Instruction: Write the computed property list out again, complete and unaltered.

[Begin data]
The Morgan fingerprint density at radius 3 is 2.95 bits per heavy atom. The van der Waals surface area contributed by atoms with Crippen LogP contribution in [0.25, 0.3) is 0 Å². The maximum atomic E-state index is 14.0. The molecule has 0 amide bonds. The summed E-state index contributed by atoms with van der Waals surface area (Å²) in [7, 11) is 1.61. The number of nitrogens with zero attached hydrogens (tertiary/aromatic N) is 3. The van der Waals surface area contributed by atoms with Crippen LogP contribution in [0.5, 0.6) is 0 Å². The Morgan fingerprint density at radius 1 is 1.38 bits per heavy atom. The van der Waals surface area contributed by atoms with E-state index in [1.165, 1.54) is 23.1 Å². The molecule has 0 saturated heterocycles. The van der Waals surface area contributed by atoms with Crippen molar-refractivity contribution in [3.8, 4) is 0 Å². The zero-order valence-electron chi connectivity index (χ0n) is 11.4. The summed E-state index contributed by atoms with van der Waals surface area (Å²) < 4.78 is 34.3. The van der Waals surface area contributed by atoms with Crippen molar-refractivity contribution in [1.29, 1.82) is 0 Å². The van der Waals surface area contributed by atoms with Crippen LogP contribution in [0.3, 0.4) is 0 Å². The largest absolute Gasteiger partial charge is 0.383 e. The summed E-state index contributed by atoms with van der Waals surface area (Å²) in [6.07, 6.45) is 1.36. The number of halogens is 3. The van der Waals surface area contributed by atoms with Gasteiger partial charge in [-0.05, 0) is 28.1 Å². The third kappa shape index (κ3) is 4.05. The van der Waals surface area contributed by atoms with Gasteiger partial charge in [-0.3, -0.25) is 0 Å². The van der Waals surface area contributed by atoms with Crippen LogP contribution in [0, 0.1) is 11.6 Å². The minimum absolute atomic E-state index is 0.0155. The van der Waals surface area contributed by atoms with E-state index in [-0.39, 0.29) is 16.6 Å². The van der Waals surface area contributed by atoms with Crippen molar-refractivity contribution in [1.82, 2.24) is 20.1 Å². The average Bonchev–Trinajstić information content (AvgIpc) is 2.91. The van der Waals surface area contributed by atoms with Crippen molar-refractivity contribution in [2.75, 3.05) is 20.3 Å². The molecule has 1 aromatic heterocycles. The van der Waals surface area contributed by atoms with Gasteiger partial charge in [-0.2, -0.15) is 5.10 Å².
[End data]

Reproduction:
The Morgan fingerprint density at radius 3 is 2.95 bits per heavy atom. The van der Waals surface area contributed by atoms with Crippen LogP contribution in [0.25, 0.3) is 0 Å². The maximum atomic E-state index is 14.0. The molecule has 0 amide bonds. The summed E-state index contributed by atoms with van der Waals surface area (Å²) in [7, 11) is 1.61. The number of nitrogens with zero attached hydrogens (tertiary/aromatic N) is 3. The van der Waals surface area contributed by atoms with Crippen LogP contribution in [0.5, 0.6) is 0 Å². The Morgan fingerprint density at radius 1 is 1.38 bits per heavy atom. The van der Waals surface area contributed by atoms with E-state index in [1.165, 1.54) is 23.1 Å². The molecule has 0 saturated heterocycles. The van der Waals surface area contributed by atoms with Crippen molar-refractivity contribution in [3.8, 4) is 0 Å². The zero-order valence-electron chi connectivity index (χ0n) is 11.4. The summed E-state index contributed by atoms with van der Waals surface area (Å²) < 4.78 is 34.3. The van der Waals surface area contributed by atoms with Crippen molar-refractivity contribution in [1.29, 1.82) is 0 Å². The van der Waals surface area contributed by atoms with Crippen LogP contribution in [0.3, 0.4) is 0 Å². The largest absolute Gasteiger partial charge is 0.383 e. The summed E-state index contributed by atoms with van der Waals surface area (Å²) in [6.07, 6.45) is 1.36. The number of halogens is 3. The van der Waals surface area contributed by atoms with Gasteiger partial charge in [-0.05, 0) is 28.1 Å². The third kappa shape index (κ3) is 4.05. The van der Waals surface area contributed by atoms with Gasteiger partial charge in [-0.3, -0.25) is 0 Å². The van der Waals surface area contributed by atoms with Crippen LogP contribution in [0, 0.1) is 11.6 Å². The minimum absolute atomic E-state index is 0.0155. The van der Waals surface area contributed by atoms with E-state index in [-0.39, 0.29) is 16.6 Å². The van der Waals surface area contributed by atoms with Crippen molar-refractivity contribution in [1.82, 2.24) is 20.1 Å². The average Bonchev–Trinajstić information content (AvgIpc) is 2.91. The van der Waals surface area contributed by atoms with Crippen molar-refractivity contribution in [2.75, 3.05) is 20.3 Å². The molecule has 1 aromatic heterocycles. The van der Waals surface area contributed by atoms with Gasteiger partial charge in [-0.2, -0.15) is 5.10 Å².